For most American taxpayers, April 18 is Tax Day this year–the due date for filing your tax return. However, over 10 million taxpayers choose to file an extension. What is a tax return extension? A tax extension is a request to the IRS for extra time to file your tax return. However, it is not an extension of time to pay your tax bill. You will owe interest on any amount not paid by the April 18 deadline, plus you may owe penalties.
There are two basic penalties that the IRS typically imposes:
- a late filing penalty, and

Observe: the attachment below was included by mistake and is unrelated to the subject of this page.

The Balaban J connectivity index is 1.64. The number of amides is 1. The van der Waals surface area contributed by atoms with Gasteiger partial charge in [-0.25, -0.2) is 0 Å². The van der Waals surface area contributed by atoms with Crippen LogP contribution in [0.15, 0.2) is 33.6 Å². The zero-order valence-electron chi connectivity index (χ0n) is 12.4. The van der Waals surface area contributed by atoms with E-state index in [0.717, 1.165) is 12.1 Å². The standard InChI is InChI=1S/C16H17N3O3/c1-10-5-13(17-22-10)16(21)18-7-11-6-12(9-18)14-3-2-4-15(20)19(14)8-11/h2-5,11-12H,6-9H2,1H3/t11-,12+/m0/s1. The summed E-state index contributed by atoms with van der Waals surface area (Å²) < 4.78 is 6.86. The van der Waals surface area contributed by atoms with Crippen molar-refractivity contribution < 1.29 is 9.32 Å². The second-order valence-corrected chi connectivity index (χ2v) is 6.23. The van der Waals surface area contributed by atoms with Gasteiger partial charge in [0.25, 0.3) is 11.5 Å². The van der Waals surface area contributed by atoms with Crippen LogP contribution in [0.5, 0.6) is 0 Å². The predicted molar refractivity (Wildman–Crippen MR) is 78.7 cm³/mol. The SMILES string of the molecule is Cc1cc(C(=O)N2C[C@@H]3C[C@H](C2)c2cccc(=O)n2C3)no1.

- a late payment penalty.
If you file an extension and then file by the October 17 deadline, you’ll avoid the 5% per month late filing penalty. You still may be subject to the late payment penalty if you didn’t pay any tax due by April 18. If you choose to file an extension, include any amount that you think you might owe to the IRS.
There are multiple reasons why one would need to file a tax return extension. Some common reasons for the request include incomplete tax documentation, unanticipated life events or tax planning purposes. Once an extension to file has been accepted by the IRS, they will automatically grant you an additional six months, giving you a little more time to get your information together.
Some taxpayers worry that they are more likely to be audited by the IRS if they request an extension. This isn’t true! The IRS uses the same audit determinations on all tax returns filed.